Fire danger triggers temporary national forest closures across California

Firefighters fight the Caldor Fire burning in El Dorado County, California in August 29, 2021. (CALFIRE via Bay City News)

The U.S. Forest Service issued a temporary closure Tuesday of all national forests throughout the state in an effort to reduce the potential for new wildfires starting and visitors becoming trapped in an emergency situation.

The closure goes into effect Tuesday night at 11:59 p.m. and will last through 11:59 p.m. Sept. 17, Forest Service officials said, as conditions across the state mean that new fires have a high potential for rapid growth and risks to life and property.

Forest Service officials also noted that weather conditions that could reduce fire danger are not expected for several weeks in the late summer and early fall.

“This is not a light decision,” Regional Forester Jennifer Eberlien said Tuesday. “But at this point, with the resources and the conditions that we have in the state of California, it’s the best choice for public safety.”

Currently wildfires are burning in six national parks in the state, according to the Forest Service.

This year there are compounding and significant wildfire dangers compared to earlier years, the agency said in a statement. In addition to dry weather conditions, those risks include record level fuel and fire conditions, novel fire behavior, and “significantly limited initial attack resources, suppression resources, and Incident Command Teams to combat new fire starts and new large fires.”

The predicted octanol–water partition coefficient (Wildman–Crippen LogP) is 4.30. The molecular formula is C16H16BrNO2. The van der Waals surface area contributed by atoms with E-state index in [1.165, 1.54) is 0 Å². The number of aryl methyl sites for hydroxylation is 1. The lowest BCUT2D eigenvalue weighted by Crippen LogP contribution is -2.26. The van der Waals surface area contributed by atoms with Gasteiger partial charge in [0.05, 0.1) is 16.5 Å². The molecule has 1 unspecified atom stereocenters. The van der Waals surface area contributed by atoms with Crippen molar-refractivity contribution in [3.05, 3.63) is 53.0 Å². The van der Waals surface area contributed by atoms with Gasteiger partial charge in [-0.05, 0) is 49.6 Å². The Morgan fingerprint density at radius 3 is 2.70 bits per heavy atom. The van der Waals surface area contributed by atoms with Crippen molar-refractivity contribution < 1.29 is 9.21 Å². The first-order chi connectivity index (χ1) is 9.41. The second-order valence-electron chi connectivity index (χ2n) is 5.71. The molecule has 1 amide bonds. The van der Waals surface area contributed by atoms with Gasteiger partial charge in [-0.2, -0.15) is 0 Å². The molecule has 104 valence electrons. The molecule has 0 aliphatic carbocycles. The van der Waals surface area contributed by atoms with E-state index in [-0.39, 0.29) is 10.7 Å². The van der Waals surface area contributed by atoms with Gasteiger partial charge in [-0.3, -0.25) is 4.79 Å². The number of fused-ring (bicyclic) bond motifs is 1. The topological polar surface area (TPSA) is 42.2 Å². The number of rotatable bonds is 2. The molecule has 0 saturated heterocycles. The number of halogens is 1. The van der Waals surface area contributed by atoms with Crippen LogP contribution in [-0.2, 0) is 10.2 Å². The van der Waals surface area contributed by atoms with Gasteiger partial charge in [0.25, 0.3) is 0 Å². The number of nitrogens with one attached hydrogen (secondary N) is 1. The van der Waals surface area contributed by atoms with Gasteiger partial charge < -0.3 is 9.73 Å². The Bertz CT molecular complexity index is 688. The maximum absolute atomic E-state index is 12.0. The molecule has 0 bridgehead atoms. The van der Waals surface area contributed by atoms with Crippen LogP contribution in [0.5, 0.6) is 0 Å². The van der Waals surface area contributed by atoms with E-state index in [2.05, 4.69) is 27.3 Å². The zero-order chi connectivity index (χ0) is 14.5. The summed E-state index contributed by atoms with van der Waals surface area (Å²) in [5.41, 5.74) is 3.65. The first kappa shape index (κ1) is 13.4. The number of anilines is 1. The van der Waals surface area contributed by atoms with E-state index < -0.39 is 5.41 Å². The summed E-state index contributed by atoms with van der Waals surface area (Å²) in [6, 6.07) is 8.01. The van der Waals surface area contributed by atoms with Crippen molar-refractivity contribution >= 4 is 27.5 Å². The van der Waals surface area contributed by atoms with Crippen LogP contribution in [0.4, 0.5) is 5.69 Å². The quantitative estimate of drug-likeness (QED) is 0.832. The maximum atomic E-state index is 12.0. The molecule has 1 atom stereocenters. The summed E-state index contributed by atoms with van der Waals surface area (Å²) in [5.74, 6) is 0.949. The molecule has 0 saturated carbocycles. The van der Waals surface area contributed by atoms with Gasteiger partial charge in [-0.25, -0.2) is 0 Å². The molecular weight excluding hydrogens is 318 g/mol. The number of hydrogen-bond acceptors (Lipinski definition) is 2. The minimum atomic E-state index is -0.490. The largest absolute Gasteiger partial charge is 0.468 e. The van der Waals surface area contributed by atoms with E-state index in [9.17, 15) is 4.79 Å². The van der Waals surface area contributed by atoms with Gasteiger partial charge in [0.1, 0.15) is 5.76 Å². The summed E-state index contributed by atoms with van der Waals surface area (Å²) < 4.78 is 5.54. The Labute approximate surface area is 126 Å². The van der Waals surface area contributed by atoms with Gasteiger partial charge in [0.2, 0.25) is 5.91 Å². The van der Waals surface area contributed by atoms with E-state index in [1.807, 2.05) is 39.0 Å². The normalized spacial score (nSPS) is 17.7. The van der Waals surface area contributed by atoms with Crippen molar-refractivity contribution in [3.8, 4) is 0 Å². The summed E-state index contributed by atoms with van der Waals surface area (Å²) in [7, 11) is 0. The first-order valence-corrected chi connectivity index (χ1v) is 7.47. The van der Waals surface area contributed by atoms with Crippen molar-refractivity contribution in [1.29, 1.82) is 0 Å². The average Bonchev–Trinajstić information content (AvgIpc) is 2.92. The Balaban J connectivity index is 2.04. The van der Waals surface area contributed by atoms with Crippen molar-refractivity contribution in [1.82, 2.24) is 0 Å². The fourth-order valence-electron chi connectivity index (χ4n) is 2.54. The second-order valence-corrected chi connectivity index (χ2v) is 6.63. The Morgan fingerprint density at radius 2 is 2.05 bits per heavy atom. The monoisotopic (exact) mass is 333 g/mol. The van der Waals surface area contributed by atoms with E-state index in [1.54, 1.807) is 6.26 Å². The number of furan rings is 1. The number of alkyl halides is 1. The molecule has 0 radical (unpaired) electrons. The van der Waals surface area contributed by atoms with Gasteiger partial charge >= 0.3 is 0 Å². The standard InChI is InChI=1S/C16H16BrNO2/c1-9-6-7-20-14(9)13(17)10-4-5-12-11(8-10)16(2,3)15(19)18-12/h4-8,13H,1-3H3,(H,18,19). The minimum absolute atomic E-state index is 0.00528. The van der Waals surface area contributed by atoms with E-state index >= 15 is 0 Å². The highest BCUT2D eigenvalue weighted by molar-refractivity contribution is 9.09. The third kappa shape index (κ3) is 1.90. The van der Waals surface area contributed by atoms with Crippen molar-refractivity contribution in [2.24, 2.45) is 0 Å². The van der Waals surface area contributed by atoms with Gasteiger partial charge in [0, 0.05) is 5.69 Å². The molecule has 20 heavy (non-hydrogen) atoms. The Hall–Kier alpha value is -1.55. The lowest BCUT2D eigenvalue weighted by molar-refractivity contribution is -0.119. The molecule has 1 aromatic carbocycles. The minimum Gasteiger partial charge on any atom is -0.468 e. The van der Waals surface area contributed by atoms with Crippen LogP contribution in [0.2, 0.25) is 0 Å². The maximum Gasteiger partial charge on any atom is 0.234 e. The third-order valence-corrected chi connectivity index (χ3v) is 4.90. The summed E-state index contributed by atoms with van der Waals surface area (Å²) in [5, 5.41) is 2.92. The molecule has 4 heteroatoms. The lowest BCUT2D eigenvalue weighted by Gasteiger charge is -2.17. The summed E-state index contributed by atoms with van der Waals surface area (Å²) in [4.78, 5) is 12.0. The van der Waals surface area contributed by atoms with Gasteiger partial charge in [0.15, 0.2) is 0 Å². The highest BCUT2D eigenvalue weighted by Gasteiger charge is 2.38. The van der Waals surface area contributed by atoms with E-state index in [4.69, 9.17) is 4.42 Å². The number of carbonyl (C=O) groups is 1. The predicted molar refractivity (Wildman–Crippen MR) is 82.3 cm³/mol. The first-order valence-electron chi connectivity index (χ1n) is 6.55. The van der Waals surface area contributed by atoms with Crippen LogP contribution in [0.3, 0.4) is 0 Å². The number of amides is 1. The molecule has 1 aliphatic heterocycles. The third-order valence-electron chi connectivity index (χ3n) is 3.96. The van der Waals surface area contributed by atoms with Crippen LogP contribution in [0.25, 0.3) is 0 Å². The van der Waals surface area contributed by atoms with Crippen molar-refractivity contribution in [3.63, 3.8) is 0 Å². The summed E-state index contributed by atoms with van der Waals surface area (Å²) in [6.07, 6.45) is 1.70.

The Caldor Fire burning in Eldorado National Forest, Aug. 25, 2021. Photo courtesy of CALFire.

The closure order includes a handful of carveouts for people or organizations that have permits specifically exempting them from the order.

People who also do business on Forest Service lands, for example, will be allowed to use National Forest System roads as necessary to conduct their business. Eberlien suggested that people who work within Forest Service lands contact their local forest supervisor for more information on what activities are exempt from the order.

Deputy Regional Forester Tony Scardina noted, however, that some industries with permits to remain on Forest Service lands have expressed hesitation due to how poor fire conditions currently are.

“If you’re running chainsaws, running equipment, etc., and you start a fire, there’s risk in that,” Scardina said. “So the conditions are so bad right now that a lot of them are going to wait until some of those conditions subside.”

The full list of closures can be found HERE.

Information on the Forest Service’s Pacific Southwest Region, which includes California, can be found HERE.

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